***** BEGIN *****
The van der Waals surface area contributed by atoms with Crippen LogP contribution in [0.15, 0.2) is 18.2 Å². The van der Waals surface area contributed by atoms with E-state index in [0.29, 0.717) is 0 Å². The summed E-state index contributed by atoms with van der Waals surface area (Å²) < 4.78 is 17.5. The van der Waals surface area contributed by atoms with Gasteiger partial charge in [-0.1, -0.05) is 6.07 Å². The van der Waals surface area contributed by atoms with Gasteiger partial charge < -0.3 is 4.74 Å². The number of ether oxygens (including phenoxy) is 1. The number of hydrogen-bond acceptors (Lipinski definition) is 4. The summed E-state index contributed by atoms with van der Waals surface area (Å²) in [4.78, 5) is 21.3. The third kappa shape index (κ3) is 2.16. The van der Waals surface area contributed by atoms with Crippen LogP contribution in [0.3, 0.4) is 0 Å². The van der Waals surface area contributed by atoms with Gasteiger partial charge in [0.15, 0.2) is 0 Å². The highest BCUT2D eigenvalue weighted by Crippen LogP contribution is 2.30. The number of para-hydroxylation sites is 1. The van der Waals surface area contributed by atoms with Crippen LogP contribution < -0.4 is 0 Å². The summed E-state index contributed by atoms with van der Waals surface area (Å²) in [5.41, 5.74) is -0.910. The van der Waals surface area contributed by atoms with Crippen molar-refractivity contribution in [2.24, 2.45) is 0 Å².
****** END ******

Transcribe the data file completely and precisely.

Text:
The van der Waals surface area contributed by atoms with Crippen LogP contribution in [0.15, 0.2) is 18.2 Å². The van der Waals surface area contributed by atoms with E-state index in [0.29, 0.717) is 0 Å². The summed E-state index contributed by atoms with van der Waals surface area (Å²) < 4.78 is 17.5. The van der Waals surface area contributed by atoms with Gasteiger partial charge in [-0.1, -0.05) is 6.07 Å². The van der Waals surface area contributed by atoms with Gasteiger partial charge < -0.3 is 4.74 Å². The number of ether oxygens (including phenoxy) is 1. The number of hydrogen-bond acceptors (Lipinski definition) is 4. The summed E-state index contributed by atoms with van der Waals surface area (Å²) in [4.78, 5) is 21.3. The third kappa shape index (κ3) is 2.16. The van der Waals surface area contributed by atoms with Crippen LogP contribution in [0.3, 0.4) is 0 Å². The van der Waals surface area contributed by atoms with Gasteiger partial charge in [0.15, 0.2) is 0 Å². The highest BCUT2D eigenvalue weighted by Crippen LogP contribution is 2.30. The number of para-hydroxylation sites is 1. The van der Waals surface area contributed by atoms with Crippen LogP contribution < -0.4 is 0 Å². The summed E-state index contributed by atoms with van der Waals surface area (Å²) in [5.41, 5.74) is -0.910. The van der Waals surface area contributed by atoms with Crippen molar-refractivity contribution in [2.24, 2.45) is 0 Å².